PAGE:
MAT Pember feels perfectly qualified to lecture about the ease of growing food in small spaces. He and his partner and young daughter recently moved to a small house in Albert Park, downsizing their garden space from about 100 square metres to 20.
A co-founder of Melbourne's The Little Veggie Patch Co, which was recently commissioned to install a community garden on the roof of the Federation Square car park, Pember says city dwellers have no reason to avoid getting dirty.
''Our new backyard is four-by-five metres and we're squashed between some big buildings so there's lots of shade,'' Pember says. ''But you can do all sorts of things, such as creating vertical herb patches, making a window box or espaliering fruit trees so they only get as big as you need.''
Pember and business partner Fabian Capomolla have crunched all their advice about urban gardening into a second book, The Little Veggie Patch Co's Guide to Backyard Farming.
The book is divided into the 12 months of the year, with advice for each month on what to plant and harvest, how to do it, what to cook with the season's offerings and, last but not least, craft projects to get those garden spaces functional.
Pember, a one-time University of Melbourne commerce student who also lived as a ''slum-lord'' in Barcelona for four years (renting out houses to backpackers), says the hardest part when putting the new book together was distilling a love of good food and cooking into formal recipes. ''Coming from an Italian background you get good food thrown at you on a regular basis,'' he says. ''I've never been much good at following recipes but I take a lot more guidance now.''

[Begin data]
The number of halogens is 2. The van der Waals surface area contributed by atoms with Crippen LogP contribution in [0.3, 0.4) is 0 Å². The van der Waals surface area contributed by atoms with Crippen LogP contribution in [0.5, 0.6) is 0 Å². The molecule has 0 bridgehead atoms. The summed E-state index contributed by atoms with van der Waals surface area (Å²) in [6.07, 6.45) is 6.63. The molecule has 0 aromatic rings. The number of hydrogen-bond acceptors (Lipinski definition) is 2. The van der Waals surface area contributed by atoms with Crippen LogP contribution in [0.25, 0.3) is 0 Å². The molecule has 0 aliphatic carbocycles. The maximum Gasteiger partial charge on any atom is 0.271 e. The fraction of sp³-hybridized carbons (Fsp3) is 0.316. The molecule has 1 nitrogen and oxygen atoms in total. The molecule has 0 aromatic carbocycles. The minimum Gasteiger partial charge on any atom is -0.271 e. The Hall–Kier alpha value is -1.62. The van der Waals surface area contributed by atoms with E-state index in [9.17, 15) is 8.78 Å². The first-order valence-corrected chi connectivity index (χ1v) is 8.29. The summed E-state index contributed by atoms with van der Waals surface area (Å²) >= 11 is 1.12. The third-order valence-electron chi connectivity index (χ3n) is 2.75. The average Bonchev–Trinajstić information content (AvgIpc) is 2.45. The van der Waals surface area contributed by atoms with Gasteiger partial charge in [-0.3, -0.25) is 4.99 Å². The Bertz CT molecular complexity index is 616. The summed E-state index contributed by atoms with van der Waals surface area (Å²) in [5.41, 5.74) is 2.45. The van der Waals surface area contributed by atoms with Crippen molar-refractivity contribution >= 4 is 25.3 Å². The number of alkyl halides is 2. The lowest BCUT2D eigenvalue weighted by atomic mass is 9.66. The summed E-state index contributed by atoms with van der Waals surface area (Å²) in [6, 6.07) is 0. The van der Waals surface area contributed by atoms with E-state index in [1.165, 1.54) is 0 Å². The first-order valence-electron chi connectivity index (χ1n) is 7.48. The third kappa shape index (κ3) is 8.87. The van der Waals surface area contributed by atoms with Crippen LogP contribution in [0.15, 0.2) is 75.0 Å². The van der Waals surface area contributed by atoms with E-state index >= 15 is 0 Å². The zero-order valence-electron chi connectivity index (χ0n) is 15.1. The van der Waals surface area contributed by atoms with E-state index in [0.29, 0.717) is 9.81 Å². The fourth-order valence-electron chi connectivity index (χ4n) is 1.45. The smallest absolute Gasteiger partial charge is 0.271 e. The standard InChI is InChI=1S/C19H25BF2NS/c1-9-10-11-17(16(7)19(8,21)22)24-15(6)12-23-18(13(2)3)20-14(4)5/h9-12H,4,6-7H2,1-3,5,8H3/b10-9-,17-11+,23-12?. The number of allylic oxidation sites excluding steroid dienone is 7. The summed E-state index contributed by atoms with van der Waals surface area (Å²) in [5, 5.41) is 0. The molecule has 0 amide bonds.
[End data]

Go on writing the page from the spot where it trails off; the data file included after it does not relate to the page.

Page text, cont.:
Mastering a garden is a lifelong pursuit.
He says the recipes in the new book came out of his and Capomolla's experiments with garden produce, perfected with the help of some professional recipe writers.
And for those who are easily discouraged on the gardening front, Pember has this advice: ''You have to be patient. A lot of people install a vegetable garden and think it will just happen, that they'll never have to shop again.'' Mastering a garden, he says, is a lifelong pursuit. Brussels sprouts are his current nemesis.
Broad bean and buffalo mozzarella salad
1kg broad beans (about 400g podded beans)
Oil, for frying
1 tbsp capers, rinsed
2 buffalo mozzarella balls
Handful basil leaves
Freshly ground black pepper
Extra-virgin olive oil
Crusty bread to serve
■Bring a large saucepan of water to the boil. Add the broad beans and cook for 1 minute. Drain and refresh under cold running water.
■Remove the pale-green skins from the beans (insert small knife or your thumbnail into skin to create a slit, then push bean halves from skins). Discard skins.
■Using a vegetable peeler, remove the zest from the lemon and slice it thinly. Bring a small pot of water to the boil and cook the zest for 2 minutes. Drain and refresh under cold water.
■Heat small frying pan to medium-high, add a splash of oil and cook the capers until they are lightly golden. Set aside to cool.
■Tear the mozzarella into shreds and arrange on a serving platter. Top with the broad beans, lemon zest, capers, basil and anchovies.
■Season with salt and pepper. Add juice from lemon and drizzle with olive oil. Serve with crusty bread.
Serves 2 (or 4 as starter)
Talkin' bout the birds and the bees ...
''This is the month when everything changes. We have broken through to the other side and met the light at the end of the tunnel. Girls are wearing dresses, boys shorts, and as the earliest-blossoming fruit trees - plums and cherries - put on their show, the flashes of skin, colour and light are sending the bees and birds into a frenzy. It's feeding time and with it comes the resuscitation of wildlife and the announcement that spring proper is nearly upon us.''
What to plant
Asparagus, lemon, lime, olive, orange, passionfruit, rhubarb.
What to harvest
Broad beans, brussels sprouts, celery, leek, mushroom.
The Little Veggie Patch Co's Guide to Backyard Farming, Fabian Capomolla and Mat Pember, Plum, $45.